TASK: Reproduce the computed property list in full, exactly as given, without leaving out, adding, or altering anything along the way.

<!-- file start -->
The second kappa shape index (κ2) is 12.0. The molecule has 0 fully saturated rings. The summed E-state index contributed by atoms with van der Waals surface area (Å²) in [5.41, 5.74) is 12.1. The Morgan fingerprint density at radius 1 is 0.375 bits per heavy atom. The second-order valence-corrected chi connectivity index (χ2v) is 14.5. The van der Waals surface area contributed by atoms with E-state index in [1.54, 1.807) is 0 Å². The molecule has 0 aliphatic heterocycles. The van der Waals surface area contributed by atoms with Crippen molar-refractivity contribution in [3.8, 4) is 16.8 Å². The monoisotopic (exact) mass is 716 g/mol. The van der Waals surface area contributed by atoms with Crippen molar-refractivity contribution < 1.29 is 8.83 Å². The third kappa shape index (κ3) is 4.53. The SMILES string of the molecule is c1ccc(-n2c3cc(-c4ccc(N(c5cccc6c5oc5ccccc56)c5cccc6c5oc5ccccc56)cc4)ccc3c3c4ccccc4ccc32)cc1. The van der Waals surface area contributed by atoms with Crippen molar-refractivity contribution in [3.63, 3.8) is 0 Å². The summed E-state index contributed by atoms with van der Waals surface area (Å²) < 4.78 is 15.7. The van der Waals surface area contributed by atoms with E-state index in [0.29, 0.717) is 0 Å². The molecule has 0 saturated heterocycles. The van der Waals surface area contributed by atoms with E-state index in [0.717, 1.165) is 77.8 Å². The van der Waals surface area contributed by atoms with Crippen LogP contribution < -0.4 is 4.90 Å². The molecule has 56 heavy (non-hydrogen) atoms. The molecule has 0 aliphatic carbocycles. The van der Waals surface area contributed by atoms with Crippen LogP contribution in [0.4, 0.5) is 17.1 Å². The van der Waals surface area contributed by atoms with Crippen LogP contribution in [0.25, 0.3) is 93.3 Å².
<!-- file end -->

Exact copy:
The second kappa shape index (κ2) is 12.0. The molecule has 0 fully saturated rings. The summed E-state index contributed by atoms with van der Waals surface area (Å²) in [5.41, 5.74) is 12.1. The Morgan fingerprint density at radius 1 is 0.375 bits per heavy atom. The second-order valence-corrected chi connectivity index (χ2v) is 14.5. The van der Waals surface area contributed by atoms with E-state index in [1.54, 1.807) is 0 Å². The molecule has 0 aliphatic heterocycles. The van der Waals surface area contributed by atoms with Crippen molar-refractivity contribution in [3.8, 4) is 16.8 Å². The monoisotopic (exact) mass is 716 g/mol. The van der Waals surface area contributed by atoms with Crippen molar-refractivity contribution < 1.29 is 8.83 Å². The third kappa shape index (κ3) is 4.53. The SMILES string of the molecule is c1ccc(-n2c3cc(-c4ccc(N(c5cccc6c5oc5ccccc56)c5cccc6c5oc5ccccc56)cc4)ccc3c3c4ccccc4ccc32)cc1. The van der Waals surface area contributed by atoms with Crippen molar-refractivity contribution in [3.63, 3.8) is 0 Å². The summed E-state index contributed by atoms with van der Waals surface area (Å²) < 4.78 is 15.7. The van der Waals surface area contributed by atoms with E-state index in [0.29, 0.717) is 0 Å². The molecule has 0 saturated heterocycles. The van der Waals surface area contributed by atoms with E-state index in [0.717, 1.165) is 77.8 Å². The van der Waals surface area contributed by atoms with Crippen LogP contribution < -0.4 is 4.90 Å². The molecule has 56 heavy (non-hydrogen) atoms. The molecule has 0 aliphatic carbocycles. The van der Waals surface area contributed by atoms with Crippen LogP contribution in [0.4, 0.5) is 17.1 Å². The van der Waals surface area contributed by atoms with Crippen LogP contribution in [0.25, 0.3) is 93.3 Å².